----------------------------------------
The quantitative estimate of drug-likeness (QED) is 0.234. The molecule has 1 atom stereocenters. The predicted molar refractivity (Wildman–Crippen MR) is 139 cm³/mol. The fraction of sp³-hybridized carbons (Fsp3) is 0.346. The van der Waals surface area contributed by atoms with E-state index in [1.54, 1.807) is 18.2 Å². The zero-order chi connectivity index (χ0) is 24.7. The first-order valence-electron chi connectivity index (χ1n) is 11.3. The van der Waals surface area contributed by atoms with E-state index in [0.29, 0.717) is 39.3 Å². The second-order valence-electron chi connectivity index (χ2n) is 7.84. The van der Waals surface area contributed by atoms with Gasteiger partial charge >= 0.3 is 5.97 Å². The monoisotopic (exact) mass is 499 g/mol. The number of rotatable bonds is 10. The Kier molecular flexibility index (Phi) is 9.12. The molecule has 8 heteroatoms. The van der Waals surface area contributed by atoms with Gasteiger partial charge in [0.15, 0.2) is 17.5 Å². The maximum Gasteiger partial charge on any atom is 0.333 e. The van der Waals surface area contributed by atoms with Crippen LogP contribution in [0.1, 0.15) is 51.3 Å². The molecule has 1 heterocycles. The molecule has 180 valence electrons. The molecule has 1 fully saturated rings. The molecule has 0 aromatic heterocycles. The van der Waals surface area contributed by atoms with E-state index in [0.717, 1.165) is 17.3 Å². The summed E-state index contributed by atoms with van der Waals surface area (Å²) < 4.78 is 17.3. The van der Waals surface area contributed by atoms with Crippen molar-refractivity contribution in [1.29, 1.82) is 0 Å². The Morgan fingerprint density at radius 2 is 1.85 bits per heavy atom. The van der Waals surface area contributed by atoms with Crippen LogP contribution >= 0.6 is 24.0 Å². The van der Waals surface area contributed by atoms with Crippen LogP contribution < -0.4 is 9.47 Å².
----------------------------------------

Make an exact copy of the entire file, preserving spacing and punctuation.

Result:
The quantitative estimate of drug-likeness (QED) is 0.234. The molecule has 1 atom stereocenters. The predicted molar refractivity (Wildman–Crippen MR) is 139 cm³/mol. The fraction of sp³-hybridized carbons (Fsp3) is 0.346. The van der Waals surface area contributed by atoms with E-state index in [1.54, 1.807) is 18.2 Å². The zero-order chi connectivity index (χ0) is 24.7. The first-order valence-electron chi connectivity index (χ1n) is 11.3. The van der Waals surface area contributed by atoms with E-state index in [0.29, 0.717) is 39.3 Å². The second-order valence-electron chi connectivity index (χ2n) is 7.84. The van der Waals surface area contributed by atoms with Gasteiger partial charge >= 0.3 is 5.97 Å². The monoisotopic (exact) mass is 499 g/mol. The number of rotatable bonds is 10. The Kier molecular flexibility index (Phi) is 9.12. The molecule has 8 heteroatoms. The van der Waals surface area contributed by atoms with Gasteiger partial charge in [0.15, 0.2) is 17.5 Å². The maximum Gasteiger partial charge on any atom is 0.333 e. The van der Waals surface area contributed by atoms with Crippen LogP contribution in [0.1, 0.15) is 51.3 Å². The molecule has 1 heterocycles. The molecule has 180 valence electrons. The molecule has 1 fully saturated rings. The molecule has 0 aromatic heterocycles. The van der Waals surface area contributed by atoms with E-state index in [0.717, 1.165) is 17.3 Å². The summed E-state index contributed by atoms with van der Waals surface area (Å²) < 4.78 is 17.3. The van der Waals surface area contributed by atoms with Crippen molar-refractivity contribution in [1.29, 1.82) is 0 Å². The Morgan fingerprint density at radius 2 is 1.85 bits per heavy atom. The van der Waals surface area contributed by atoms with Crippen LogP contribution >= 0.6 is 24.0 Å². The van der Waals surface area contributed by atoms with Crippen LogP contribution < -0.4 is 9.47 Å².